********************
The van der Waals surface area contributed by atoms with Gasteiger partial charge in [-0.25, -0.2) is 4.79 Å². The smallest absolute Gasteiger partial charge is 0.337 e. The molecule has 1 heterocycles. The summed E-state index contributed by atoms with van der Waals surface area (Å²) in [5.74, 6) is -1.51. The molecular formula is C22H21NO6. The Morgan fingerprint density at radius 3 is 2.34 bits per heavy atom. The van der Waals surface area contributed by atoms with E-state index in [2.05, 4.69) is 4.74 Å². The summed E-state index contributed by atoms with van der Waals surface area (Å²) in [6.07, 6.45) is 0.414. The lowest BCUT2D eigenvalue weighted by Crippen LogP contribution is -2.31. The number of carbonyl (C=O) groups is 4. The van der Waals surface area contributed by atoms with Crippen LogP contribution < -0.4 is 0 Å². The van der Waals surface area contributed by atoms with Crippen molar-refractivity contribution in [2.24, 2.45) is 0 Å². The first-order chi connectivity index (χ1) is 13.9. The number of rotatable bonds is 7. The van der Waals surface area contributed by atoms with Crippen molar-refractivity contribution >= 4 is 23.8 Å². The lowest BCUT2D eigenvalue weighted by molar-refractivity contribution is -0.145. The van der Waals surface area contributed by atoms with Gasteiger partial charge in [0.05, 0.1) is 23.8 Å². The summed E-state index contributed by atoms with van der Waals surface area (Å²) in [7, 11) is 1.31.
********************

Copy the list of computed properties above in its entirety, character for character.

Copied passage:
The van der Waals surface area contributed by atoms with Gasteiger partial charge in [-0.25, -0.2) is 4.79 Å². The smallest absolute Gasteiger partial charge is 0.337 e. The molecule has 1 heterocycles. The summed E-state index contributed by atoms with van der Waals surface area (Å²) in [5.74, 6) is -1.51. The molecular formula is C22H21NO6. The Morgan fingerprint density at radius 3 is 2.34 bits per heavy atom. The van der Waals surface area contributed by atoms with E-state index in [2.05, 4.69) is 4.74 Å². The summed E-state index contributed by atoms with van der Waals surface area (Å²) in [6.07, 6.45) is 0.414. The lowest BCUT2D eigenvalue weighted by Crippen LogP contribution is -2.31. The number of carbonyl (C=O) groups is 4. The van der Waals surface area contributed by atoms with Crippen LogP contribution < -0.4 is 0 Å². The van der Waals surface area contributed by atoms with Crippen molar-refractivity contribution in [2.24, 2.45) is 0 Å². The first-order chi connectivity index (χ1) is 13.9. The number of rotatable bonds is 7. The van der Waals surface area contributed by atoms with Crippen molar-refractivity contribution >= 4 is 23.8 Å². The lowest BCUT2D eigenvalue weighted by molar-refractivity contribution is -0.145. The van der Waals surface area contributed by atoms with Gasteiger partial charge in [0.05, 0.1) is 23.8 Å². The summed E-state index contributed by atoms with van der Waals surface area (Å²) in [7, 11) is 1.31.